A purple skinned, red haired woman in a Green Lantern uniform crouches in front of a lavish looking bed. In her hands is a rope weapon made of green Energy; this is Laira, the most compelling of the characters in the new Emerald Knight's feature.
Tonight I was treated to an advance screening of the new DCAU (That’s DC Animated Universe) film Green Lantern: Emerald Knights. This film serves as a bridge between the comic books and the upcoming live action film for new fans giving as a look at the corps and some of the characters who make it up.
The film is a series of short stories told to new Green Lantern Corps recruit Arisia while a much larger threat is looming. Tales of The first lantern, Kilowog, Laira, Mogo, and Abin-sur, are told in turn interspaced with scenes connected to the “present day” threat of the return of Krona.
As soon as the film started I was sceptical. It begins with the death of a female Green Lantern corps member, which serves to set up the initial conflict. I must admit I scoffed when the Guardians talked about how she was a celebrated member of the corps who would be remembered, when truth was she was simply a plot device, and this apparent fridging right off the bat put me in a bad mindset, but the story did surprise me with the direction it took and the stories that they told.
The most compelling of the stories, which for the most part were taken straight from comic book stories, was that of Laira who on her first solo mission had to return to her home planet which had become hostile on her fathers rule. It’s by far the most personal tale as Laira has to confront a brother who is a sadist and who used to bully her, and worse she has to confront her father who was her idol and whose approval she obviously cared for above all else. During their fight dozens of holographic photos are activated showing them in touching family scenes.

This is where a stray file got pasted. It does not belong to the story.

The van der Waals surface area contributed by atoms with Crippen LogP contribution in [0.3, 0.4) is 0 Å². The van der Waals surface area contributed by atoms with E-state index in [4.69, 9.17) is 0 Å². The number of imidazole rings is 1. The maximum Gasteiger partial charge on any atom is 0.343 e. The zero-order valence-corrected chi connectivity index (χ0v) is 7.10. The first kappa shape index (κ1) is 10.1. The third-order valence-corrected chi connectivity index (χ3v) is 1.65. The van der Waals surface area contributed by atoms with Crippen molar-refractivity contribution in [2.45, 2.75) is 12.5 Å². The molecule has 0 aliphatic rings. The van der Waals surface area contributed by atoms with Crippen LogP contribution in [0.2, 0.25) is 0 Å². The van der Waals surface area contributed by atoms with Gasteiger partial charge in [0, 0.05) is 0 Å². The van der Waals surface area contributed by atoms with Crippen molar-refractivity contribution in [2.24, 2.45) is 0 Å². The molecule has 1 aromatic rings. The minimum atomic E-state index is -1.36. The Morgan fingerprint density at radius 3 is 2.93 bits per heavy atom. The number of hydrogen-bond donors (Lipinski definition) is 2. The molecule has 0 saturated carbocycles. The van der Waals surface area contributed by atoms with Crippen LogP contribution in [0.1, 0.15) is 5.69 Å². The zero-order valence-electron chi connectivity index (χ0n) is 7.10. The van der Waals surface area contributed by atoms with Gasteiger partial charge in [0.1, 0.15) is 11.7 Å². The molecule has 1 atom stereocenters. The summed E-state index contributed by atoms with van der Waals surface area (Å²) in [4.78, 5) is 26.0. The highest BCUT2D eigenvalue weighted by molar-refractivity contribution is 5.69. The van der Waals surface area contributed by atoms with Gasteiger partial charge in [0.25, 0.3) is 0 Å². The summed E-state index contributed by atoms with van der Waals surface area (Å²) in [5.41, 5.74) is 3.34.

The other stories are interesting in their own way: Mogo’s is just hilarious, especially if you know what’s coming ahead of time, Abin-sur’s is a mix of hopeful and tragic, all decent stories but Laira’s is the one that connected with me.
It’s also interesting that Hal Jordan isn’t the POV character, he’s telling the stories, but it’s Arisia for whom those stories are told, Arisia who is learning what it means to be a Lantern along with the audience, and in the end it’s Arisia who proves to be the hero of the hour. She comes up with the plan that defeats Krona by taking lessons from each story to heart.
The movie is a Bechdel past thanks to Laira’s story, and while some of the female members of the Green Lantern corps are sexualized to lesser or greater degrees it also has some interesting female aliens who are not designed as sex objects, like this one in the story of the first Green Lantern who is basically a jelly wafer with limbs.
Not a perfect film but one I was pleasantly surprised with.
Bechdel Test: Pass
Out of the Fridge Score 3/5